BackYard Chickens › BYC Forum › Raising BackYard Chickens › Coop & Run - Design, Construction, & Maintenance › How to bury hardware cloth for under coop and runs.
New Posts  All Forums:Forum Nav:

How to bury hardware cloth for under coop and runs.

post #1 of 8
Thread Starter 

I'm just starting a small coop for 6 chicks. I've read some of the discussions where people say they bury the hardware cloth along the bottom of the run to prevent predators from digging under the run. How do you do that with lawn and hard-pan dirt. I read about someone who used some kind of sheet metal instead of hardware cloth and I thought that would be better, (no bending of the metal like hardware cloth) but where do you get something like that??

post #2 of 8

Hi Annabelle,

 

I started my coop and run in November last year and finished in the beginning of January. I live in Maricopa County just north of Phoenix, AZ, and the soil in my particular location is mostly extremely compacted clay, caliche, and some rocks. It's the most difficult soil I've ever dealt with and a pure nightmare compared to PA where I used to live.

 

When I designed my coop/run I wanted to bury the hardware cloth around the perimeter down at least a foot. I knew this would be challenging from past experience digging planting holes and post holes, and probably the easiest thing to do would be rent a trencher, but since I wasn't in a rush and we were only talking about 80' total I decided to do it manually. Anyway I turned to the tools that served me best in this endeavor, which is a pick axe and a caliche bar (San Angelo bar). If you haven't worked with a caliche bar it's similar to a crow bar in diameter but about 6' long, straight, and has a chisel tip on one end and a point on the other. It weighs about 20-25 lbs and you can get one at any Home Depot or Lowes. This tool is invaluable for digging in hard pan clay, and I wouldn't have been able to do a lot of things in my yard without it. I managed to dig the trench with a neighbor's help in two days. It wasn't easy but most any activity with this kind of soil never is.

 

I never thought about using sheet metal and it sounds like a good idea if you have soft clay but I doubt it'll penetrate dry, hardpan type clay. Also I'm sure when you encounter a rock it'd stop dead in it's tracks. In addition I don't know how you'd drive it into the ground since there's nowhere to "hammer" it without damaging the top

 

So, just my opinion, but I'd go at it with a pickaxe, a caliche bar, and maybe a trenching shovel that you can pick up at Homeless Depot. If you're pressed for time and/or have a long run it might be worth it to rent a trencher or even call a landscape company to do it for you. With a trencher you can pretty much get it done in hours instead of days. Just be sure to check for underground utilities first if you're in an urban/suburban setting. Your local utility will usually do this for free.

 

post #3 of 8
One thing that works where digging is a problem, is to use an apron going out 2 feet instead of going down.
The only thing necessary for the triumph of evil is for good men to do nothing - Edmund Burke
Reply
The only thing necessary for the triumph of evil is for good men to do nothing - Edmund Burke
Reply
post #4 of 8
Quote:
Originally Posted by FridayYet View Post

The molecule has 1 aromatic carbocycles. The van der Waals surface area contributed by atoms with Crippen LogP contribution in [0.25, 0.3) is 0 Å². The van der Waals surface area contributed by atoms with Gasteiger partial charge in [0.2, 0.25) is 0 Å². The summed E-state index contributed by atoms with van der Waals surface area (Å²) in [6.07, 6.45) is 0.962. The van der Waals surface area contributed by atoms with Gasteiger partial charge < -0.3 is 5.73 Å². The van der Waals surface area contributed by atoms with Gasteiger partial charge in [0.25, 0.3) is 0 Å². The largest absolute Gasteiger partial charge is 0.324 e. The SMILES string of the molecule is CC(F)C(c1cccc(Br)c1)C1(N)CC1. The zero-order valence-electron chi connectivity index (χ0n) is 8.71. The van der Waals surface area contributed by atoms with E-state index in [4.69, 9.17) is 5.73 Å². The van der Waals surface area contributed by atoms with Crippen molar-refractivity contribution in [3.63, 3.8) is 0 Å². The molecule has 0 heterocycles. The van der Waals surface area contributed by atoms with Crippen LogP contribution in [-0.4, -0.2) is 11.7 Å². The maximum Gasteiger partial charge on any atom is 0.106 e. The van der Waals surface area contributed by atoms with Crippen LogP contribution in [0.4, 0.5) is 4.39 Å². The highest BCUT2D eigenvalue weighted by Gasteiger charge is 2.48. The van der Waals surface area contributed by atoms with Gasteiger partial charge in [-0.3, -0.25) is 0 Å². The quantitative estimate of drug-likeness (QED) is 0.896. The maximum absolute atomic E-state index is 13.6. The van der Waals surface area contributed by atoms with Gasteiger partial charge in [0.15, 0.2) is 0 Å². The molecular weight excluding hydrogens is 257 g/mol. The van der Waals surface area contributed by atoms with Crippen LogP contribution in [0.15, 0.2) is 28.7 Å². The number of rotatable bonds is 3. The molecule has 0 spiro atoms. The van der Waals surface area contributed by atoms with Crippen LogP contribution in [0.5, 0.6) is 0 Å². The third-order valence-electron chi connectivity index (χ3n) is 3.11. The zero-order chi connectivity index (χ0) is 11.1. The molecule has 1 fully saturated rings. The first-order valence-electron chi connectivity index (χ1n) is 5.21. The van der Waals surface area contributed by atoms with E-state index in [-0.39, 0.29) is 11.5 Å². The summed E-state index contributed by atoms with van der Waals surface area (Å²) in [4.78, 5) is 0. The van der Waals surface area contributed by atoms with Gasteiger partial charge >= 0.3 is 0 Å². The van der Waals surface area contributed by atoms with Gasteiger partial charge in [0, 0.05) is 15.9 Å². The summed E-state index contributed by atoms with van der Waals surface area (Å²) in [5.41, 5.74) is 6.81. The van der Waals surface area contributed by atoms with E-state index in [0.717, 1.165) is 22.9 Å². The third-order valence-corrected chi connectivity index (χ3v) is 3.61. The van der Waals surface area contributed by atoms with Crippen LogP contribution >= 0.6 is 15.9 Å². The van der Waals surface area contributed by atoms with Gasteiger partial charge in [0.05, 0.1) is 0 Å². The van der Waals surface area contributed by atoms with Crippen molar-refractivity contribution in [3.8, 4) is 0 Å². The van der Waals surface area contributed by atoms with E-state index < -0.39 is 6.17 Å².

One thing that works where digging is a problem, is to use an apron going out 2 feet instead of going down.

Yes - very good point. Forgot to mention that one. If I had to do it again that's probably what I would've done. 

post #5 of 8
Thread Starter 

Thanks so much. I never heard of a calliche bar or a trenching shovel. This coop/run will be in a lawn, so the sod is also hard to get through. We have bermuda grass which is the worst thing to try to get through. I think I might try to see if a landscape place has a trencher. I'm 81, and even tho' I'm building my own coop, digging is another thing. Thanks again. 

post #6 of 8
Thread Starter 

Hey, Friday, that's a great Idea!  I already have 2ft. hardware cloth and that would be so much easier. Thank you!! 

The people on this forum are so helpful. 

post #7 of 8
Where I lived before, our main problems were the rats that lived in a neighbor's ivy. Had to have every possible opening covered with hardware cloth.

Where I live now, the main problem is coyotes, so we have a welded wire apron covered with plants, rocks and dirt.

Never had a problem so far. I believe in making your coop and run as secure as you can at the beginning..
The only thing necessary for the triumph of evil is for good men to do nothing - Edmund Burke
Reply
The only thing necessary for the triumph of evil is for good men to do nothing - Edmund Burke
Reply
post #8 of 8
Quote:
Originally Posted by annabelle08 View Post

Hey, Friday, that's a great Idea!  I already have 2ft. hardware cloth and that would be so much easier. Thank you!! 
The people on this forum are so helpful. 

If you scalp the lawn down and then attach one side of the hardware cloth to the structure and pin the other end down with landscape staples, you can just cover it with a little dirt and mulch and let the lawn grow back through the hardware cloth, then mow it.

Good luck with your flock! smile.png
Edited by FridayYet - 4/17/16 at 9:14am
The only thing necessary for the triumph of evil is for good men to do nothing - Edmund Burke
Reply
The only thing necessary for the triumph of evil is for good men to do nothing - Edmund Burke
Reply
New Posts  All Forums:Forum Nav:
BackYard Chickens › BYC Forum › Raising BackYard Chickens › Coop & Run - Design, Construction, & Maintenance › How to bury hardware cloth for under coop and runs.